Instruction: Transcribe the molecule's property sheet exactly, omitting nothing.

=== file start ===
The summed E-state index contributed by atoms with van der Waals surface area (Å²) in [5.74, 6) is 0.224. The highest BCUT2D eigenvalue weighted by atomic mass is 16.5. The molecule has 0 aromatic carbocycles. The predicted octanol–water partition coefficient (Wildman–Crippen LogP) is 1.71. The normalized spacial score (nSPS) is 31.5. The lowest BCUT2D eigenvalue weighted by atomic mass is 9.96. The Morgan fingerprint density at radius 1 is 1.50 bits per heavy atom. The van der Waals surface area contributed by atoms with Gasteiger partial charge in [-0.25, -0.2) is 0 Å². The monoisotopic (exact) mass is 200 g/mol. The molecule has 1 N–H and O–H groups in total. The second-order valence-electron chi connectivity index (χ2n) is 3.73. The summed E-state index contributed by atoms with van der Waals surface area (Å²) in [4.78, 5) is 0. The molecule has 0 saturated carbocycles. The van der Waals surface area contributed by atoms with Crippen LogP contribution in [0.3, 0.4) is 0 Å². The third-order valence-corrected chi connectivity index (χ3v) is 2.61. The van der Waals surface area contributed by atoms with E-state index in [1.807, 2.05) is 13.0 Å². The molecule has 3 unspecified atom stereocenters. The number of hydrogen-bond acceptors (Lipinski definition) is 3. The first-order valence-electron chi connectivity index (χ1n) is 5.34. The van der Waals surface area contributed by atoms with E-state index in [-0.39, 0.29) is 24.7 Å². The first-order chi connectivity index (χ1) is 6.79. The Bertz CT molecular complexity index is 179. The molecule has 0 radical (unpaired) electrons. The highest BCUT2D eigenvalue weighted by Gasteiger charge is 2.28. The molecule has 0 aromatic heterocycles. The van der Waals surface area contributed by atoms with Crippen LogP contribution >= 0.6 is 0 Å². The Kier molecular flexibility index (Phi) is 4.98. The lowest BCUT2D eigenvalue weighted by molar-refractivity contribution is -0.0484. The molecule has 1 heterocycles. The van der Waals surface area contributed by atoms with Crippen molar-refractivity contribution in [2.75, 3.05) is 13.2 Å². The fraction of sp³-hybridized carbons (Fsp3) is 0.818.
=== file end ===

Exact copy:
The summed E-state index contributed by atoms with van der Waals surface area (Å²) in [5.74, 6) is 0.224. The highest BCUT2D eigenvalue weighted by atomic mass is 16.5. The molecule has 0 aromatic carbocycles. The predicted octanol–water partition coefficient (Wildman–Crippen LogP) is 1.71. The normalized spacial score (nSPS) is 31.5. The lowest BCUT2D eigenvalue weighted by atomic mass is 9.96. The Morgan fingerprint density at radius 1 is 1.50 bits per heavy atom. The van der Waals surface area contributed by atoms with Gasteiger partial charge in [-0.25, -0.2) is 0 Å². The monoisotopic (exact) mass is 200 g/mol. The molecule has 1 N–H and O–H groups in total. The second-order valence-electron chi connectivity index (χ2n) is 3.73. The summed E-state index contributed by atoms with van der Waals surface area (Å²) in [4.78, 5) is 0. The molecule has 0 saturated carbocycles. The van der Waals surface area contributed by atoms with Crippen LogP contribution in [0.3, 0.4) is 0 Å². The third-order valence-corrected chi connectivity index (χ3v) is 2.61. The van der Waals surface area contributed by atoms with E-state index in [1.807, 2.05) is 13.0 Å². The molecule has 3 unspecified atom stereocenters. The number of hydrogen-bond acceptors (Lipinski definition) is 3. The first-order valence-electron chi connectivity index (χ1n) is 5.34. The van der Waals surface area contributed by atoms with E-state index in [-0.39, 0.29) is 24.7 Å². The first-order chi connectivity index (χ1) is 6.79. The Bertz CT molecular complexity index is 179. The molecule has 0 radical (unpaired) electrons. The highest BCUT2D eigenvalue weighted by Gasteiger charge is 2.28. The molecule has 0 aromatic heterocycles. The van der Waals surface area contributed by atoms with Crippen LogP contribution >= 0.6 is 0 Å². The Kier molecular flexibility index (Phi) is 4.98. The lowest BCUT2D eigenvalue weighted by molar-refractivity contribution is -0.0484. The molecule has 1 heterocycles. The van der Waals surface area contributed by atoms with Crippen molar-refractivity contribution in [2.75, 3.05) is 13.2 Å². The fraction of sp³-hybridized carbons (Fsp3) is 0.818.